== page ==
The bottom line is it's readable. Whether you will find its subject matter to your taste is likely a matter of personal choice. I can't stand the Beatles, never could, and that negatively affected my ability to read this. Your mileage, as they say, may vary. ***
Most helpful customer reviews on Amazon.com
But that’s not what was delivered here. This story is basically a reimagining of the story of The Beatles that posits what would’ve happened if John Lennon and Paul McCartney had been gay lovers as well as bandmates. Now, this isn’t to say this was LITERALLY The Beatles in the book, but rather a fictional proxy. The band was named Kydds and John and Paul became Seth and Peyton. But their journey from their working-class English beginnings to pop superstars who changed the face of music very much mirrors the general story of the Fab Four.
But where this story diverges, and what is the heart of the entire piece, is the love that blossoms, not just between two men (though they just happen to both be men) but between two souls so perfectly complimentary, to be anything BUT lovers would’ve been a travesty.
The book opens with Seth’s death by gunshot wound (ala John Lennon) at the hands of a crazy Christian extremist who disapproves of Seth and Peyton’s relationship. From there we leap backwards as Peyton recounts how these two men came together and reshaped the world around their love.
In Brite’s afterword, she minces no words in proclaiming her love for The Beatles, and basically says that was the inspiration for the book. I guess you can even say this is on the fringes of erotic fan fiction, except it’s not very erotic or sexually explicit – yet somehow the sense of LOVE and EMPATHY it is trying to convey shines through every paragraph like a lighthouse cutting through the fog.
This isn’t normally the kind of book I like to read. I like my fiction to be a bit…weirder. Or maybe not weirder, but full of more twists and turns and unexpected plot points. But it must’ve been her writing style that transfixed me, because I sat down with this book and read it straight through, start to finish, in one sitting.
Yeah, I enjoyed it.
The premise isn't true, of course. John and Paul weren't lovers (as far as we know) and the Beatles split as much for financial as for personality reasons. But it makes a fascinating speculation all the same. What if John and Paul really had been lovers? Would it have made a difference to the music, a difference to their lives (and indirectly to ours)?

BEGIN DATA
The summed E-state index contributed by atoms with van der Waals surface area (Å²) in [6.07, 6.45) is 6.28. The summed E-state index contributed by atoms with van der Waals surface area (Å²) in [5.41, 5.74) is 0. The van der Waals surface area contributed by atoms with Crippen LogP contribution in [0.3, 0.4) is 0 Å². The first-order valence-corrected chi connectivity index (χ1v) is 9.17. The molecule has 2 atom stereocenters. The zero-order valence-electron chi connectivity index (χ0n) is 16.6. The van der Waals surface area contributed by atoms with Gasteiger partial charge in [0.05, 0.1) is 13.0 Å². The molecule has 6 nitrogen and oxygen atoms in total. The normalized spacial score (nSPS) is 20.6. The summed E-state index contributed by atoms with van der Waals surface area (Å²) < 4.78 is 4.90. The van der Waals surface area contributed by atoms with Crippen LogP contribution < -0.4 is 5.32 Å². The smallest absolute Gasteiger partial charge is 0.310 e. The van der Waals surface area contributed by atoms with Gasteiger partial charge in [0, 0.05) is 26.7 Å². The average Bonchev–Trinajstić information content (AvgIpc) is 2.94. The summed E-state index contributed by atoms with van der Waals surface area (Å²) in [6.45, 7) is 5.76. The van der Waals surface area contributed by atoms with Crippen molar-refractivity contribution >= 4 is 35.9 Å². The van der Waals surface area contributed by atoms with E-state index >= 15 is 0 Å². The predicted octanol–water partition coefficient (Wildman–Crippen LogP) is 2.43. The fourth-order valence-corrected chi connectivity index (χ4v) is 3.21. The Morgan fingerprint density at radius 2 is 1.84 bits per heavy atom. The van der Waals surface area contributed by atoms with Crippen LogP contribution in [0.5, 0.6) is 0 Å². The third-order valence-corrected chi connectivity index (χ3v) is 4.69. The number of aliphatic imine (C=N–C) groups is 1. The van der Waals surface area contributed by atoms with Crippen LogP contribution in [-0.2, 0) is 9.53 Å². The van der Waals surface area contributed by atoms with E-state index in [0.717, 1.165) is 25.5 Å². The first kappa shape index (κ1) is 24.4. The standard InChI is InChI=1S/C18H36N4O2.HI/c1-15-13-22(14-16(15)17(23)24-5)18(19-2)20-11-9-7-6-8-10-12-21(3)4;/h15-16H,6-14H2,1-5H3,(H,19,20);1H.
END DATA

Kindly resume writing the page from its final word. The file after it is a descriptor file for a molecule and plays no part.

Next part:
I vividly remember the day John Lennon was shot. I remember going into work that day feeling quite numb. And one of my work colleagues sat all day at her desk just sobbing quietly, but uncontrollably.
Poppy Z. Brite was only thirteen when John died. She was really a generation too young for the Beatles and their music. But that didn't stop her and she loved them dearly. She has a copy of a quirky little self portrait that John once drew tattooed on her left bicep.
Plastic Jesus is her intriguing speculation about what might have been and it is her homage to the ideas and ideals of a very great man. She's done a wonderful job and written a very moving story.
"Plastic Jesus" tells the story of the rock band The Kydds, who have become the greatest rock band in the world. The group's most influential members, Seth and Peyton, are incredible music partners, and eventually become sexual partners as well. Their openly gay relationship knocks open doors in the 1960's, making the world rethink it's prejudice. All of this comes to a tragic end when Seth is murdered, and Peyton is left alone to tell his story.
This novella does a very good job of creating the late 60's atmosphere, and the characters are exquisitely drawn, always something you can count on with Poppy Z. Brite. Essential for fans of her work, "Plastic Jesus" is probably most enjoyed by those who possess a knowledge of The Beatles and their history, and an open mind.